The hospital will offer comprehensive health care, meeting not only the patient's medical and therapeutic needs, but additional needs such as dietary, speech and psychological care. The announcement explains, "By housing a diverse range of medical specialists, the Jerome Lejeune Foundation USA aims to provide the most holistic care possible to its future Down syndrome patients."
We must always be on the patient's side, always.
Jerome Lejeune was a Catholic French physician credited with discovering Trisomy 21, the extra chromosome on the 21st pair of chromosomes causing Down Syndrome. Moved by compassion for the parents of the children and horrified by his peers' absurdity in prescribing abortion as the "cure," Lejeune dedicated his life to working with patients and finding a cure.
"Medicine becomes mad science when it attacks the patient instead of fighting the disease. We must always be on the patient's side, always," he said.
Lejeune's work helped to establish prenatal diagnostic tests for genetic abnormalities, which ultimately led to the aborting of babies diagnosed with the condition. As a devout Catholic, Lejeune was distressed by this and began his pro-life advocacy. He gave many talks in the 1970s opposing abortion and eugenics, a highly unpopular opinion at the time and one costing him awards and accolades.
People say, "The price of genetic diseases is high. If these individuals could be eliminated early on, the savings would be enormous!" It cannot be denied that the price of these diseases is high — in suffering for the individual and in burdens for society. Not to mention what parents suffer! But we can assign a value to that price: It is precisely what a society must pay to remain fully human.
After one such talk in 1975, he was introduced to Cdl. Karol Wojtyla (the future Pope St. John Paul II). After John Paul's election, Lejeune regularly traveled to Rome to meet with him, even participating in the 1987 Synod of Bishops on the Role of the Laity. John Paul wanted Lejeune to head the newly formed Pontifical Academy for Life (PAL), and Lejeune subsequently meticulously drafted bylaws and a pro-life oath. Professing the Declaration of the Servants of Life was a requirement for appointment to the PAL, reading in part, "Before God and men we bear witness that for us, every human being is a person."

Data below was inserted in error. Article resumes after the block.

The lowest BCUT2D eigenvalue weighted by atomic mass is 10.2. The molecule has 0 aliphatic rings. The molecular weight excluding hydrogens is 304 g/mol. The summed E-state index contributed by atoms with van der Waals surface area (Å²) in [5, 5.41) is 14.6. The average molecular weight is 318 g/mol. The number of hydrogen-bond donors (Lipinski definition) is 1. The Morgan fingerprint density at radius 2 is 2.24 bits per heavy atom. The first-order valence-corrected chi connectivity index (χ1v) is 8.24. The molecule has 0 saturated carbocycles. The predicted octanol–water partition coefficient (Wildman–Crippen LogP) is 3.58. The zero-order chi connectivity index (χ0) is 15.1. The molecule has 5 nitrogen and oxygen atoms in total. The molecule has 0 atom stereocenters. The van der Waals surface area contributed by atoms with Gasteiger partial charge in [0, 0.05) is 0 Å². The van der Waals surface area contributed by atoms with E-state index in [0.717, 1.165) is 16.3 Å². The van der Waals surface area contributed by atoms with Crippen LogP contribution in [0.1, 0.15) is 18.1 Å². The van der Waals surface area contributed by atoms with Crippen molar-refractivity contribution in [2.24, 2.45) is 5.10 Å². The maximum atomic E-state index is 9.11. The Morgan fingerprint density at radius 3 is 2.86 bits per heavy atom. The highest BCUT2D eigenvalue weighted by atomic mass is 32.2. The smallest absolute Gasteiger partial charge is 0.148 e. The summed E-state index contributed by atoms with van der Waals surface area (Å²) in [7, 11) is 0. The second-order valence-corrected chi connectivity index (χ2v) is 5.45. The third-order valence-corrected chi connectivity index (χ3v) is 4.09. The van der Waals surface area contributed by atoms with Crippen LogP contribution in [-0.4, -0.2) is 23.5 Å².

Lejeune did serve as the first president of the PAL but for only a few weeks before his death in 1994. Pope St. John Paul II declared him a Servant of God in 2007, and his Positio was just delivered to the Vatican on May 5, 2017. A miracle is needed to advance his cause to sainthood.
In 2016, Pope Francis eliminated the requirement for the signed oath of PAL appointees, as well as dismissing all of the staff and current members. PAL is now headed by Msgr. Vincenzo Paglia, who approved an immoral sex-ed program.
Most modern medicine offers little hope to parents of children with Down Syndrome or other types of neurologic diseases, often prescribing abortion or euthanasia. In Iceland, for example, 100 percent of pre-born babies diagnosed with Down Syndrome are aborted, with a worldwide rate of 90 percent aborted. The assisted suicide movement is joining the efforts to "cure" children and adults with intellectual disabilities, recommending that they are better off dead. A U.K. mother was hailed a "hero" for killing her 12-year-old disabled daughter by refusing her fluids.
Abortion laws are changing to protect pre-born children with disabilities. North Dakota was the first state to ban targeting unborn babies with disabilities for elimination. Vice President Mike Pence, while he was governor of Indiana, signed into law protections based on race, sex and disability of the unborn. Oklahoma is the third state to enact protections for disabled babies, and the Texas legislature is fighting to enact laws before its session ends in just days before a two-year recess.
A recent editorial written by Jean-Marie Le Méné, president of the Jérôme Lejeune Foundation, decries the censure of a short video showcasing the goodness of life with Down Syndrome.
"Not in popular China under Mao, but in France in 2017 to give out information likely to dissuade a woman from abortion is on the verge of becoming a crime punishable by a fine and time in prison," Le Méné writes. "I am not sure the world realizes the seriousness of the meaning of this crime sanctuarization and of the presumption of guilt for anyone opposed to abortion."
Unapologetic for the foundation's pro-life stance, he concludes, "Forgive us for listening to those who cry, who suffer or are afraid. Forgive us for reassuring them, accompanying them, helping them. Forgive us also for sometimes managing to dissuade people from carrying out an unrepairable [sic] deed."
The Jerome Lejeune Foundation is offering parents an entire team of doctors and resources to provide all of the necessary care to help these children have a productive life. The foundation's hospital is anticipating opening its doors and welcoming its first patients in 2020.